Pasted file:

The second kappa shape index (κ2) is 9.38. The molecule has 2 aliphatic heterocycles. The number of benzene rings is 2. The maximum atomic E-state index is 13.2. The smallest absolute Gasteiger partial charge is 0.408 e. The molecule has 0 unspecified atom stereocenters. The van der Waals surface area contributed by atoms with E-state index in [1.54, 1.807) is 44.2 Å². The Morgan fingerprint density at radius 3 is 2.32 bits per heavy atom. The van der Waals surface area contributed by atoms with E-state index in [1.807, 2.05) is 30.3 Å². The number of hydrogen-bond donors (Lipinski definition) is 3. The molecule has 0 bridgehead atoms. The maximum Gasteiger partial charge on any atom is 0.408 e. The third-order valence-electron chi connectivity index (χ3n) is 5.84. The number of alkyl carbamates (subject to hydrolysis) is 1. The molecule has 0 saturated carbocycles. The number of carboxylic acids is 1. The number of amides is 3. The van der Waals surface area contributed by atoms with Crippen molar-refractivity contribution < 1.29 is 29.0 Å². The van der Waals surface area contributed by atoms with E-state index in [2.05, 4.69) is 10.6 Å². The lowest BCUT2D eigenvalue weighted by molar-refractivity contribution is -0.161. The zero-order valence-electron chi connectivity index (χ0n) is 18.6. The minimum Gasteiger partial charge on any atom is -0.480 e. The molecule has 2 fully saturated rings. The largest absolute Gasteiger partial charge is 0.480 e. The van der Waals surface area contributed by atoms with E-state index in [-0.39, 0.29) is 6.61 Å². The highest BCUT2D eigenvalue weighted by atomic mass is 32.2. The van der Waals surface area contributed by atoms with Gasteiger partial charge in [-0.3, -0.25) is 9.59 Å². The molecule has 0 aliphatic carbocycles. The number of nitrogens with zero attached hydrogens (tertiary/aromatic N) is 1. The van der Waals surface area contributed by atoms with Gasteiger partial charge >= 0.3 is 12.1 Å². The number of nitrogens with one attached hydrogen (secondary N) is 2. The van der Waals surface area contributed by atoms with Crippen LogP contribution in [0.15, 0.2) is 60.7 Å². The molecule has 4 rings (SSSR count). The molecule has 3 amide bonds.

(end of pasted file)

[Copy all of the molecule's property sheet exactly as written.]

The second kappa shape index (κ2) is 9.38. The molecule has 2 aliphatic heterocycles. The number of benzene rings is 2. The maximum atomic E-state index is 13.2. The smallest absolute Gasteiger partial charge is 0.408 e. The molecule has 0 unspecified atom stereocenters. The van der Waals surface area contributed by atoms with E-state index in [1.54, 1.807) is 44.2 Å². The Morgan fingerprint density at radius 3 is 2.32 bits per heavy atom. The van der Waals surface area contributed by atoms with E-state index in [1.807, 2.05) is 30.3 Å². The number of hydrogen-bond donors (Lipinski definition) is 3. The molecule has 0 bridgehead atoms. The maximum Gasteiger partial charge on any atom is 0.408 e. The third-order valence-electron chi connectivity index (χ3n) is 5.84. The number of alkyl carbamates (subject to hydrolysis) is 1. The molecule has 0 saturated carbocycles. The number of carboxylic acids is 1. The number of amides is 3. The van der Waals surface area contributed by atoms with Crippen molar-refractivity contribution < 1.29 is 29.0 Å². The van der Waals surface area contributed by atoms with E-state index in [2.05, 4.69) is 10.6 Å². The lowest BCUT2D eigenvalue weighted by molar-refractivity contribution is -0.161. The zero-order valence-electron chi connectivity index (χ0n) is 18.6. The minimum Gasteiger partial charge on any atom is -0.480 e. The molecule has 2 fully saturated rings. The largest absolute Gasteiger partial charge is 0.480 e. The van der Waals surface area contributed by atoms with E-state index in [-0.39, 0.29) is 6.61 Å². The highest BCUT2D eigenvalue weighted by atomic mass is 32.2. The van der Waals surface area contributed by atoms with Gasteiger partial charge in [-0.3, -0.25) is 9.59 Å². The molecule has 0 aliphatic carbocycles. The number of nitrogens with zero attached hydrogens (tertiary/aromatic N) is 1. The van der Waals surface area contributed by atoms with Gasteiger partial charge >= 0.3 is 12.1 Å². The number of nitrogens with one attached hydrogen (secondary N) is 2. The van der Waals surface area contributed by atoms with Crippen LogP contribution in [0.15, 0.2) is 60.7 Å². The molecule has 4 rings (SSSR count). The molecule has 3 amide bonds.